“teeming with wildlife”
Jay Norwood Darling was instrumental in the effort to block the sale of a parcel of environmentally valuable land to developers on Sanibel Island. At Darling's urging, President Harry S. Truman signed an Executive Order creating the Sanibel National Wildlife Refuge in 1945. The refuge was renamed in 1967 in honor of the pioneer conservationist. The refuge consists of over 6,400 acres of mangrove forest, submerged seagrass beds, cordgrass marshes, and West Indian hardwood hammocks. Approximately 2,800 acres of the refuge are designated by Congress as a Federal Wilderness Area. The refuge was created to safeguard and enhance the pristine wildlife habitat of Sanibel Island, to protect endangered and threatened species, and to provide feeding, nesting, and roosting areas for migratory birds. Today, the refuge provides important habitat to over 245 species of birds. J.N. "Ding" Darling National Wildlife Refuge is teeming with wildlife. The refuge contains some of the most nutritionally rich habitat for thousands of species of plants and animals in an intricate food web. The Visitor & Education Center features interactive exhibits on refuge ecosystems, the work of Jay Norwood "Ding" Darling, migratory flyways, the National Wildlife Refuge System, and a hands-on area for children. The Center is open daily except for most federal holidays. The Center hours are January to April from 9:00 a.m. to 5:00 p.m. and May to December from 9:00 a.m. to 4:00 p.m. The Center is located on Sanibel-Captiva Road two miles west of Tarpon Bay Road. The Nature Gift Store is located in the Education Center and is operated by the "Ding" Darling Wildlife Society- Friends of the Refuge. Visitors can find numerous field guides, nature books, children's books, shirts, postcards, and many other items. Revenues from the Nature Gift Store help fund many programs at the Refuge. Indigo Trail and the Wildlife Education Boardwalk, Shellmound Trail, and Wulfert Keys Trail can all be accessed through Wildlife Drive. For a short hike, we suggest the Indigo Trail. The entrance to Indigo Trail is located at the bottom of the ramp of the Visitor & Education Center. The Wildlife Education Boardwalk, a boardwalk over water with a two-story observation pavilion, has educational scat panels and tracks throughout the boardwalk. Common sightings on any of the three trails are a large variety of wading and shorebirds especially during the winter months, as well as raccoons, marsh rabbits, alligators and occasionally otters and bobcats. Fees apply to Indigo Trail. Open every day but CLOSED FRIDAYS, come drive, hike, or bike through the 4-mile Wildlife Drive. There are three trails that can be accessed from Wildlife Drive: Indigo Trail and the Wildlife Education Boardwalk (4 miles round trip), Shellmound Trail, and Wulfert Keys Trail. Common sightings include a large variety of waterbirds and shorebirds especially during the winter months, as well as raccoons, alligators, marsh rabbits and occasionally otters and bobcats. Fees apply to Wildlife Drive and the Indigo Trail.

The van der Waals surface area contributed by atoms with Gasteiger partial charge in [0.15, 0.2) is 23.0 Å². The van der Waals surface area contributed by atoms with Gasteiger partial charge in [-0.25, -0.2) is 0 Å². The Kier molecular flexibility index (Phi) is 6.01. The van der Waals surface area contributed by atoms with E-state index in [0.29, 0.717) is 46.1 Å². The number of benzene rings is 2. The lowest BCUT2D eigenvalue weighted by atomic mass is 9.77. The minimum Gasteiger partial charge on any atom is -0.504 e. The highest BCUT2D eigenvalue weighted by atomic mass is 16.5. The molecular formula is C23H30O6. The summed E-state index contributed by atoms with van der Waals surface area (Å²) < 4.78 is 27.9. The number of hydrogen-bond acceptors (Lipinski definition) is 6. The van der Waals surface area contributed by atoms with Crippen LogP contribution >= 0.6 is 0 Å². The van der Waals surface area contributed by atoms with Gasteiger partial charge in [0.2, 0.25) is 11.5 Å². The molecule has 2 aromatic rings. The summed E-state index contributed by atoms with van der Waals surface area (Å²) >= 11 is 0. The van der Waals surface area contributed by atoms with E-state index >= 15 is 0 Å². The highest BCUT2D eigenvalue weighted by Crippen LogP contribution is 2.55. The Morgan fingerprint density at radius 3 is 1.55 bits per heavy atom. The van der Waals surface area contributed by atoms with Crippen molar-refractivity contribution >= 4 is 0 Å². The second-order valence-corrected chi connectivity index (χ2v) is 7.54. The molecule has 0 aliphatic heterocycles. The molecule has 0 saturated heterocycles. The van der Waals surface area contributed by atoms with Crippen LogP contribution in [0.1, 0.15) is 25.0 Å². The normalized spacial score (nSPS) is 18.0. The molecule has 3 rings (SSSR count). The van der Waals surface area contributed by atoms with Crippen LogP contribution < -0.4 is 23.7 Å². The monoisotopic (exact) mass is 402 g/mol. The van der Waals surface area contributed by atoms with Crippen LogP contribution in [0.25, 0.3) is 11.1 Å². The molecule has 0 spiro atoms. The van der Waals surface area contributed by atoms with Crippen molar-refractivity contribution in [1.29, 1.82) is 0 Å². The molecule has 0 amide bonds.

Great place to bike or walk, lots of opportunities to bird watch especially during low tide. The visitor center is very informative. Bring your National Park pass and get in for free or pay $5.00 to tour through in car.
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J.N. "Ding" Darling National Wildlife Refuge
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Good for bird watching.
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